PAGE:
Mr. Chris Buckley: Catherine, if I could add as well: Most of us have had to go to a walk-in clinic, which are usually jammed on any given day. The doctors and nurses are spread very thin. Far too often, before Bill 148, you would go into an urgent care or a doctor’s office, and they’re lined up wall to wall. A large number of the people there are there to get a doctor’s note, which is a strain on the health care system. They’re not sick, but their employer is demanding a note. Also, there’s an associated cost—usually $25 or more—which is unfair to workers, especially low-wage-paid workers.

Ms. Catherine Fife: Thank you. Jamie?

The Chair (Mr. Stephen Crawford): Mr. West.

Mr. Jamie West: Just further on the sick notes: Chris, how many workers does the Federation of Labour represent?

Mr. Chris Buckley: One million, in 54 unions.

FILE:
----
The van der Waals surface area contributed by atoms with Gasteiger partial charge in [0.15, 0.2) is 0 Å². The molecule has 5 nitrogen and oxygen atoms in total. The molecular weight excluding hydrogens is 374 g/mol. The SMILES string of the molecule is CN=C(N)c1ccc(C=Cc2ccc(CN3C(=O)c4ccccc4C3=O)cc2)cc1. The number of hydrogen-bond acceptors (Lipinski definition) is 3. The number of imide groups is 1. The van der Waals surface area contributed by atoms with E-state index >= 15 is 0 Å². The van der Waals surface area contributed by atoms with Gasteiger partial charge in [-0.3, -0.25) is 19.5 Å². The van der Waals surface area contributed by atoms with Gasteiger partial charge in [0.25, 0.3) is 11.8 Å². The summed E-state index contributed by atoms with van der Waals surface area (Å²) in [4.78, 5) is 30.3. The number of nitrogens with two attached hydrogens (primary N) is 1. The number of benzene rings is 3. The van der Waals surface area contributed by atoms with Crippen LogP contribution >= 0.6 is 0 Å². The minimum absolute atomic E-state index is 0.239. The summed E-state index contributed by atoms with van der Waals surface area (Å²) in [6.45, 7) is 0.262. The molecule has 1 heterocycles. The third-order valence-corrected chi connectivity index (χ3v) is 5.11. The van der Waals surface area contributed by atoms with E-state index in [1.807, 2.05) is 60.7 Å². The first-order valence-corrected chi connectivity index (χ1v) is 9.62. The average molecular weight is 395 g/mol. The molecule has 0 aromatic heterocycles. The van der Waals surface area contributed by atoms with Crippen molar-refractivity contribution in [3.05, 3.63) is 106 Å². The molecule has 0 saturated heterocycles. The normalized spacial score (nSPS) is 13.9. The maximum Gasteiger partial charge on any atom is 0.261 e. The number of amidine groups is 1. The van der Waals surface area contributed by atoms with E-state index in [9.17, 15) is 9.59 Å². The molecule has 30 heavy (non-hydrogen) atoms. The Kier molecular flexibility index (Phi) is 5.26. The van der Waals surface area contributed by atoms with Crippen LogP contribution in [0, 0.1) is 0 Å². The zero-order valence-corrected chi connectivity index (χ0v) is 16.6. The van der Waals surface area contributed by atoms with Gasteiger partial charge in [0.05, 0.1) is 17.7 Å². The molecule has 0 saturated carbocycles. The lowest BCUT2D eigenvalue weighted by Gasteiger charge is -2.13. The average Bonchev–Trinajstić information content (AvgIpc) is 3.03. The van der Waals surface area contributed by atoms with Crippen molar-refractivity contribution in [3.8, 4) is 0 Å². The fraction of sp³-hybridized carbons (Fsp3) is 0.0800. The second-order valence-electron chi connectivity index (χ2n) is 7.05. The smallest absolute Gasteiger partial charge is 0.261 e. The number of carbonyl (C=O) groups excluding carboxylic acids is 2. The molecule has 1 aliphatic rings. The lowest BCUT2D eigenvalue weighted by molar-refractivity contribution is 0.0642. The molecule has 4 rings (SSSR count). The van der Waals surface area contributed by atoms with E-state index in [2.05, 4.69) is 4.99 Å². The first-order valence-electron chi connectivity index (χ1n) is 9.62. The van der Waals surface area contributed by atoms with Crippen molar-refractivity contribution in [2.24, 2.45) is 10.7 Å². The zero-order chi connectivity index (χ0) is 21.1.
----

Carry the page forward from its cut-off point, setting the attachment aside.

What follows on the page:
Mr. Jamie West: Are you aware of any members who have gone for a doctor’s note who were rejected from having a doctor’s note? Has the doctor ever said, “I don’t believe you were sick”?

Mr. Chris Buckley: I personally haven’t experienced that, but there are examples. Again, in my previous occupation, working for a large employer, General Motors—

The Chair (Mr. Stephen Crawford): One minute.

Mr. Chris Buckley: —I’ve seen the abuses, time and time again.

Mr. Jamie West: Okay. The other question I had—back to the LRA—has to do with card-check certification. My colleagues—my staff are unionized, and I was unionized prior to this—don’t seem to understand card check and why the other voting process wouldn’t be more democratic. Could you briefly explain?

Mr. Chris Buckley: I want to raise one point: On June 7, there was a major election across the province of Ontario. Ontarians had to vote once. People voted once to elect the government of the day and to elect the MPPs who sit in Queen’s Park every day. Why should a worker have to vote twice to make a decision on whether to join a union or not? Where does anybody else have to vote twice?

Thevaki, go ahead.

Ms. Thevaki Thevaratnam: Just to sort of interplay as well—

The Chair (Mr. Stephen Crawford): We’re going to have to move now—sorry—to the questioning from the government. We have very limited time. I’ll take it to the government side.